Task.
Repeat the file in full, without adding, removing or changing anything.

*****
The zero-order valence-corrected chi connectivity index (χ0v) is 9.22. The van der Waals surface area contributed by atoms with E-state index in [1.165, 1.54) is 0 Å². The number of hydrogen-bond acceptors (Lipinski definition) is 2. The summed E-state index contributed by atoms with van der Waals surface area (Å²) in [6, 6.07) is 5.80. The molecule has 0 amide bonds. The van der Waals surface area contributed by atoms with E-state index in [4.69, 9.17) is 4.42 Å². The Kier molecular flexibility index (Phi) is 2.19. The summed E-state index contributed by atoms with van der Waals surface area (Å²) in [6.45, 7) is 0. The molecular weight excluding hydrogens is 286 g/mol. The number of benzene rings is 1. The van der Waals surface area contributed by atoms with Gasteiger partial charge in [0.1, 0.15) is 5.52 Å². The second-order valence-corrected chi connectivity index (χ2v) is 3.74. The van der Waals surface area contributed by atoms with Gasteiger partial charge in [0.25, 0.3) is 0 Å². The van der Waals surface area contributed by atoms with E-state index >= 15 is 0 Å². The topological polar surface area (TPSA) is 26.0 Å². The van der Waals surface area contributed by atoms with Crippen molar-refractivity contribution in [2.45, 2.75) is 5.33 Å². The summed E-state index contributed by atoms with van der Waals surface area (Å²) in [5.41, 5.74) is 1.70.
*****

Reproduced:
The zero-order valence-corrected chi connectivity index (χ0v) is 9.22. The van der Waals surface area contributed by atoms with E-state index in [1.165, 1.54) is 0 Å². The number of hydrogen-bond acceptors (Lipinski definition) is 2. The summed E-state index contributed by atoms with van der Waals surface area (Å²) in [6, 6.07) is 5.80. The molecule has 0 amide bonds. The van der Waals surface area contributed by atoms with E-state index in [4.69, 9.17) is 4.42 Å². The Kier molecular flexibility index (Phi) is 2.19. The summed E-state index contributed by atoms with van der Waals surface area (Å²) in [6.45, 7) is 0. The molecular weight excluding hydrogens is 286 g/mol. The number of benzene rings is 1. The van der Waals surface area contributed by atoms with Gasteiger partial charge in [0.1, 0.15) is 5.52 Å². The second-order valence-corrected chi connectivity index (χ2v) is 3.74. The van der Waals surface area contributed by atoms with Gasteiger partial charge in [0.25, 0.3) is 0 Å². The van der Waals surface area contributed by atoms with E-state index >= 15 is 0 Å². The topological polar surface area (TPSA) is 26.0 Å². The van der Waals surface area contributed by atoms with Crippen molar-refractivity contribution in [2.45, 2.75) is 5.33 Å². The summed E-state index contributed by atoms with van der Waals surface area (Å²) in [5.41, 5.74) is 1.70.